Feature

Is it lights out for optical?

Ezine

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Paul Meyhoefer, the director of sales and marketing for Pioneer USA, Long Beach, CA, doesn't have Blu-ray on his enterprise roadmap yet. "The reason DVD-R is where it is today--both in media costs and in drive pricing and capabilities--is because it was driven by the consumer market," says Meyhoefer. "And if I look at Blu-ray, it's not going to be really driven by the consumer market." Without those economies of scale to drive down the cost of components, Meyhoefer believes the price of Blu-ray will stay high for some time.

Meyhoefer's assertion contradicts common wisdom, which suggests Blu-ray's 27GB capacity is being driven by demand among high-end consumers to fit an entire HDTV movie on a single disc. Blu-ray discs will have the room for that, says Meyhoefer, but don't expect to see a Blu-ray HDTV player in Circuit City anytime soon.

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How ultra-dense optical compares

Ultra-dense optical disks can store more data by creating smaller pits. That's done in two ways: by using shorter wavelength light and focusing it in a smaller beam than either CD or DVD allows. The numerical aperture number is related to the size of the spot the beam can create--the larger the number, the smaller the spot--and therefore, the more densely data can be packed.

Seeing the light
The resistance to optical in the enterprise seems to be growing, rather than diminishing. JVC national sales manager Doug Arnold, who sells both DVD-R and DVD-RAM jukeboxes, puts it bluntly: "Unfortunately, tape and RAID really have a stranglehold on the enterprise space."

The pace of change in magnetic solutions, even tape, makes optical seem pale by comparison. "Tape is going to 400GB in a year or so," notes Gartner's Mary Craig. "To speed up and have a better appearance of performance, they'll use a RAID front end." In addition, sophisticated tape management systems offered by vendors as StorageTek are improving not only the efficiency of backup, but also the reliability of data recovery.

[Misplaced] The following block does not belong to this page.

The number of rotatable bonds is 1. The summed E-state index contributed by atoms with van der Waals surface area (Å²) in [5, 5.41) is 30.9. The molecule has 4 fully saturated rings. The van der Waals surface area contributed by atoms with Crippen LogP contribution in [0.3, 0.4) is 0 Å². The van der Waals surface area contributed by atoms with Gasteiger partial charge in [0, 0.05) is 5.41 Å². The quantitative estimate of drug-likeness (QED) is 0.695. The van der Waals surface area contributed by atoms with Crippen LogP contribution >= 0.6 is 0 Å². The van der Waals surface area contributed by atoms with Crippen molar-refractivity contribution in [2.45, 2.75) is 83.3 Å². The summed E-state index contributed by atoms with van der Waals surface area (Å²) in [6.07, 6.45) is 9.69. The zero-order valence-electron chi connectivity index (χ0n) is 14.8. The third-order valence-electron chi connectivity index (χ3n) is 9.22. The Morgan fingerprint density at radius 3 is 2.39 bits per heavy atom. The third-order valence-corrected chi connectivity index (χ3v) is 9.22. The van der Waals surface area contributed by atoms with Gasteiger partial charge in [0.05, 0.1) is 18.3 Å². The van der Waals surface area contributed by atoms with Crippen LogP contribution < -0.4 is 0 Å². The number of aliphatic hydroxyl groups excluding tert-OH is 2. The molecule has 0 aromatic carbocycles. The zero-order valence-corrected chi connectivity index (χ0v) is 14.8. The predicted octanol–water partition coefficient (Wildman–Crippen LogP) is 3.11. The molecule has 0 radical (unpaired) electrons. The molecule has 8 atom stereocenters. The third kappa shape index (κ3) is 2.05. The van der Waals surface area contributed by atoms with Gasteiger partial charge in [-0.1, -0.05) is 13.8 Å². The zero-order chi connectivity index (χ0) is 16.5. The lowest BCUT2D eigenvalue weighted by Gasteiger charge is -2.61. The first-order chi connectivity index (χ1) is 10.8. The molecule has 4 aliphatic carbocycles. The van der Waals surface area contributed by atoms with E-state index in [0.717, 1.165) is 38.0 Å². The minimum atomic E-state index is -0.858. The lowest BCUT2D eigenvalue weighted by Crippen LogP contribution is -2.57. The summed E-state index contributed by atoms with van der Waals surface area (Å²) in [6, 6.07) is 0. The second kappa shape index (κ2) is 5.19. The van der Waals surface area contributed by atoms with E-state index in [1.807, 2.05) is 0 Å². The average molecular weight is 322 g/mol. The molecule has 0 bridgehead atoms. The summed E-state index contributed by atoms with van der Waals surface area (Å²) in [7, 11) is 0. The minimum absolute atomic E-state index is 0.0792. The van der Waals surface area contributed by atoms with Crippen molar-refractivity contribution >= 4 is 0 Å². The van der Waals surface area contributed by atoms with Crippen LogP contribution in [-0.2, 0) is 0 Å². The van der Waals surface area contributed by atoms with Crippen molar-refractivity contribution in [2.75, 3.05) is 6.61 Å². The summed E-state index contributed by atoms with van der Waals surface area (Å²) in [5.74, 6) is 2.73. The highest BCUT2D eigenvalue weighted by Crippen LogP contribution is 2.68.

Bryan Bruton, CTO and founder of online archiving service Scan-Direct Inc., Carrollton, TX, employs optical primarily for clients bound by regulatory requirements. But Bruton uses optical only when he has to, partly because the cost of IDE RAID has already fallen close to that of his DVD-R storage--$7,200 per TB vs. $5,800 per TB. Figure in the added labor to maintain DVD-R, says Bruton, and the delta is more like $500. In a year, he expects it to be a wash. Moreover, his Pioneer DVM-7000 jukeboxes take up roughly three times the physical space per TB as the latest RAID systems.

Optical is a prime example of fascinating technology that doesn't necessarily yield the best solution. As Bruton says, "If you've got to have something non-modifiable, optical is the only choice out there." But for almost any other application, magnetic trumps optical every time--and given ever-increasing hard disk and tape capacities, that dominance isn't likely to change anytime soon, despite advances in optical technology. When asked what would make optical more attractive to him, Bruton quickly replies: "They need to bring the price down."

This was first published in March 2003

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